When one hears about the food in Bali, the first thing that often gets mentioned is babi guling (suckling pig), and rightfully so. In an archipelago nation where 90% of the 250-million-odd people are firm believers in Islam, and thus don’t eat pork, Bali’s food culture is a change from the rest of its island neighbours given its Hindu majority. To get better acquainted with this succulent dish I head to Ibu Oka in Ubud, a haunt known to locals and tourists alike as the go-to stop for tender pork goodness on the island. Large and open-air, this (Ibu Oka 3) is actually one of three locations that have been established in Ubud, but I find it to be the most beautiful, as it is set against the greenery for which central Bali is renowned. I find a seat near the natural backdrop and pop down when almost immediately, a smiling server approaches. “Alright, how do we do this here?” I ask, “What am I looking to eat, what’s the must-try?”  My server responds that the ‘special’ should be the first dish to try if you’re new here, and if you want to do it right — the Balinese way — you’ll get a cold bottle of Bintang on the side to wash it down. Done and done. Minutes later, my food is heaped down in front of me in a woven basket lined with paper on the hefty wooden table. “Enjoy,” chimes my server. And enjoy I do. Rice takes centre-stage on the plate, but only as it can be happily mixed and mashed with the portions of juicy pork that fringe the heaping white mound. Pork sausage, sliced pork, crisp and golden pork skin, fried pork fritter bites, and a healthy serving of urap, an Indonesian vegetable mix of green beans, beansprouts, chopped cassava leaves and coconut shavings — it’s all here, for now. As I take a bite of each, the thing that becomes so abundantly clear to both my stomach and me, is the freshness of it all.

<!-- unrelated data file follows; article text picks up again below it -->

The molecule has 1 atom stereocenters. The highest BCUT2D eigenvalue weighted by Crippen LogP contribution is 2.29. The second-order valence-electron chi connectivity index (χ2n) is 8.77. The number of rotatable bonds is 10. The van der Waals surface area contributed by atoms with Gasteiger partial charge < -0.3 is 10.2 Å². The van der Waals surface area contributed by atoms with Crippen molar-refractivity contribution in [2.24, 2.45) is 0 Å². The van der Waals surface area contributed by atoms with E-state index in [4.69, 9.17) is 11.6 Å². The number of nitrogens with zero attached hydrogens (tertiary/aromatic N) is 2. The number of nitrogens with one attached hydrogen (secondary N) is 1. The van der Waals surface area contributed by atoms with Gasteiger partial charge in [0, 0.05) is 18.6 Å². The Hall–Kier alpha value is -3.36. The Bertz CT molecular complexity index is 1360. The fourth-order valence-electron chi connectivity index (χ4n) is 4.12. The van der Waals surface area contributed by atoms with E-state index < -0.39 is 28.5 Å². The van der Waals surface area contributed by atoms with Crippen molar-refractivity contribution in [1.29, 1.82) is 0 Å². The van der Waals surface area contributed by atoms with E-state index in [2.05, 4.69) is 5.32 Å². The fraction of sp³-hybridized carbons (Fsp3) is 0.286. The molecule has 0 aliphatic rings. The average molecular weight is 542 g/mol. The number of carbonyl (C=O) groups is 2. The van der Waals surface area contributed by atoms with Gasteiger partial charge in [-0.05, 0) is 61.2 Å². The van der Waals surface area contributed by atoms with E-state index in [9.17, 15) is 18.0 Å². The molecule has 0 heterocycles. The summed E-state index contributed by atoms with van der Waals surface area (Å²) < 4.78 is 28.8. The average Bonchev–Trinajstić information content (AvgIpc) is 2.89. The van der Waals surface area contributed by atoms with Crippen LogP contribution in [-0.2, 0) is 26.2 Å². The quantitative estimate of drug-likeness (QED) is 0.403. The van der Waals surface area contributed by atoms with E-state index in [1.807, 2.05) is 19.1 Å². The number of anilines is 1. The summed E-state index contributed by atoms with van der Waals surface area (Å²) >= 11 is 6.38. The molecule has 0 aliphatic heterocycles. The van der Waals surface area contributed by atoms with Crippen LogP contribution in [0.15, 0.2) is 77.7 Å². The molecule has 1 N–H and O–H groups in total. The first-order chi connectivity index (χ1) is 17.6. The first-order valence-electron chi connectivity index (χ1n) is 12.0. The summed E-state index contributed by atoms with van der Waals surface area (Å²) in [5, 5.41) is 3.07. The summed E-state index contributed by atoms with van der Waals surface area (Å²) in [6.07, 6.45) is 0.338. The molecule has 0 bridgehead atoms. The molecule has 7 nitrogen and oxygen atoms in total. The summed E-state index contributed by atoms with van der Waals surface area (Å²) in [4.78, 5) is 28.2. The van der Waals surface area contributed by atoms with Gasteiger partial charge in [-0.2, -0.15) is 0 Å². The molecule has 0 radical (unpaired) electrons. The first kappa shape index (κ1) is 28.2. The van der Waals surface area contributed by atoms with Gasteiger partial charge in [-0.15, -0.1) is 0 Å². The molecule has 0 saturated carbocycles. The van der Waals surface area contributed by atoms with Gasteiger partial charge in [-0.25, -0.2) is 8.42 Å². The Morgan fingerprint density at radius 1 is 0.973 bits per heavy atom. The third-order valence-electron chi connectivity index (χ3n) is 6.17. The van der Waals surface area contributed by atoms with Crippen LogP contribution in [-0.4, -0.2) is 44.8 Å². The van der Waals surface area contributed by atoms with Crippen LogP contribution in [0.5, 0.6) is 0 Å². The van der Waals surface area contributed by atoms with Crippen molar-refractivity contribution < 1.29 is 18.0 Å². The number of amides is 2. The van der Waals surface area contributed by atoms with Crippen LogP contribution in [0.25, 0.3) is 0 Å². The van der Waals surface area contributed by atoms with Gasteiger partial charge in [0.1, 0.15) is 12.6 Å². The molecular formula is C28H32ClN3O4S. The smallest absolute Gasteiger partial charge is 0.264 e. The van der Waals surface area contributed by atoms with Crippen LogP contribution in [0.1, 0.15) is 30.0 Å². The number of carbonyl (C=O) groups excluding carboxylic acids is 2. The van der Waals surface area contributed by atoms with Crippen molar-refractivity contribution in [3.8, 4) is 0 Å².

Servers at Ibu Oka 3 watch over the restaurant floor. At Ibu Oka 3 about five pigs are butchered and roasted each day for travellers looking for a bite. The haunt opens at 11 in the morning, and closes when the pork has run dry, which is normally around six in the evening.

Servers at Ibu Oka 3 watch over the restaurant floor. At Ibu Oka 3 about five pigs are butchered and roasted each day for travellers looking for a bite. The haunt opens at 11 in the morning, and closes when the pork has run dry, which is normally around six in the evening.